Baidu has taken the wraps off an in-vehicle infotainment platform CarLife, joining China’s escalating battle for car tech supremacy.
The Chinese search engine giant has teamed up with three top automakers Audi, Hyundai and Shanghai General Motors in manufacturing cars equipped with internet access and in-vehicle infotainment services. Hyundai plans to showcase its Sonata sedan compatible with Baidu software in April, according to Yonhap News Agency.
CarLife is a cross-platform connected car service compatible with mainstream on-board systems running on Linux, QNX or Android. For mobiles, the system supports both iOS and Android, covering 95% of smartphones (as claimed by the company). Users can connect their cars and smartphones via Wifi or USB cable.
Based on Baidu Maps, CarLife will offer navigation and other related services, helping drivers find optimal driving routes, avoid traffic jams, update map data, locate parking lots, and more. It also supports hands-free calling and music steaming by NetEase Music.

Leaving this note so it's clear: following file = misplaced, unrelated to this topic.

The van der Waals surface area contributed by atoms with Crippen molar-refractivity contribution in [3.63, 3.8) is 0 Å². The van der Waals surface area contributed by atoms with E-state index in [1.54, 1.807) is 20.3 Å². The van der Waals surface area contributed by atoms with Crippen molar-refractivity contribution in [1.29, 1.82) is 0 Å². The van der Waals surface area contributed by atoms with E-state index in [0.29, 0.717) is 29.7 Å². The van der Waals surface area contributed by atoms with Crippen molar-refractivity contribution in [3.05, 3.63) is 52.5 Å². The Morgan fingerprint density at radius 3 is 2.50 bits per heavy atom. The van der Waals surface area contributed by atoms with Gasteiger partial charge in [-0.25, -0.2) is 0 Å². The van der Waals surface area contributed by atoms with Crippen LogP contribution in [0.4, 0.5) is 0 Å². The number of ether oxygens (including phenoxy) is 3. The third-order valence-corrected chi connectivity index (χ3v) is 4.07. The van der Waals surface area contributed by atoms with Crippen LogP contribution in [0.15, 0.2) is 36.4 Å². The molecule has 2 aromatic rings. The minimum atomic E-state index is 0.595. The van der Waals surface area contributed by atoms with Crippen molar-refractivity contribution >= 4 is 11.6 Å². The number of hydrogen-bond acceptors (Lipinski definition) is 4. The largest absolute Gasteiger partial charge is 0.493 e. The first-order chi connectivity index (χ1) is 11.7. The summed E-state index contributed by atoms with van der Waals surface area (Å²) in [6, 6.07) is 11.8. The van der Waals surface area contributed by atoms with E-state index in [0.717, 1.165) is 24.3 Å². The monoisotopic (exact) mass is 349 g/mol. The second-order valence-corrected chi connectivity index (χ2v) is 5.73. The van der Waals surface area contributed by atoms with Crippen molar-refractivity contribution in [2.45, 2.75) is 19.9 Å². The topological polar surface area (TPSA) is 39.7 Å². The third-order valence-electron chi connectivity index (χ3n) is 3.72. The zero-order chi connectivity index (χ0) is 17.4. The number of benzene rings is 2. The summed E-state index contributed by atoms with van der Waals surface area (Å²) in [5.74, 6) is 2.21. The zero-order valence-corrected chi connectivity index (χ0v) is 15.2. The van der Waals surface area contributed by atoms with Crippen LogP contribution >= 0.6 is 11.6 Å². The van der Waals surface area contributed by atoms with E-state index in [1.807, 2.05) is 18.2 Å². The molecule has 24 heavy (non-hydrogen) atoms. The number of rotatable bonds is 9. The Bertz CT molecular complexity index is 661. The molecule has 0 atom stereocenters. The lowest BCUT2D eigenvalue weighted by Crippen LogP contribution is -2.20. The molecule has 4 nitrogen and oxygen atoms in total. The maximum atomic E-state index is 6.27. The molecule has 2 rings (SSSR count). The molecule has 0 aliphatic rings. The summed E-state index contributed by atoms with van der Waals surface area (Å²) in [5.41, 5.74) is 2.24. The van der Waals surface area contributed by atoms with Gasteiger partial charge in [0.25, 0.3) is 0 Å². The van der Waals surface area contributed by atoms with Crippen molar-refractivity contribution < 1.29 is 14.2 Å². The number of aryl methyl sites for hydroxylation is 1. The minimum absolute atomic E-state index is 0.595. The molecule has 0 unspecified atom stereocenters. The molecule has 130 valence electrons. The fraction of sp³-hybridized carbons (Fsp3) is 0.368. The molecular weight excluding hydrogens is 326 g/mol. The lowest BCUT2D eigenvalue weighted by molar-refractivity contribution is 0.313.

This is not the first time that Baidu has dipped a toe in the smart vehicle industry. Last April it rolled out CarNet, a WinCE-based system linking customers’ smartphones with their in-car systems, alongside car service company Tima Networks. However, the two companies have terminated their cooperation on the project. Tima Networks debuted CarNet 1.0 earlier this month independently (as Mydrivers noted).
The global auto industry is increasingly betting on cars that can be connected to the internet via smartphone or even without them. To tap the market, Apple rolled out CarPlay and Google has developed Android Auto to expand their dominance beyond the smartphone screen. Chinese video company LeTV also launched a custom OS for the company’s electric car project unveiled last month.
image credit: Baidu
Editing by Mike Cormack (@bucketoftongues)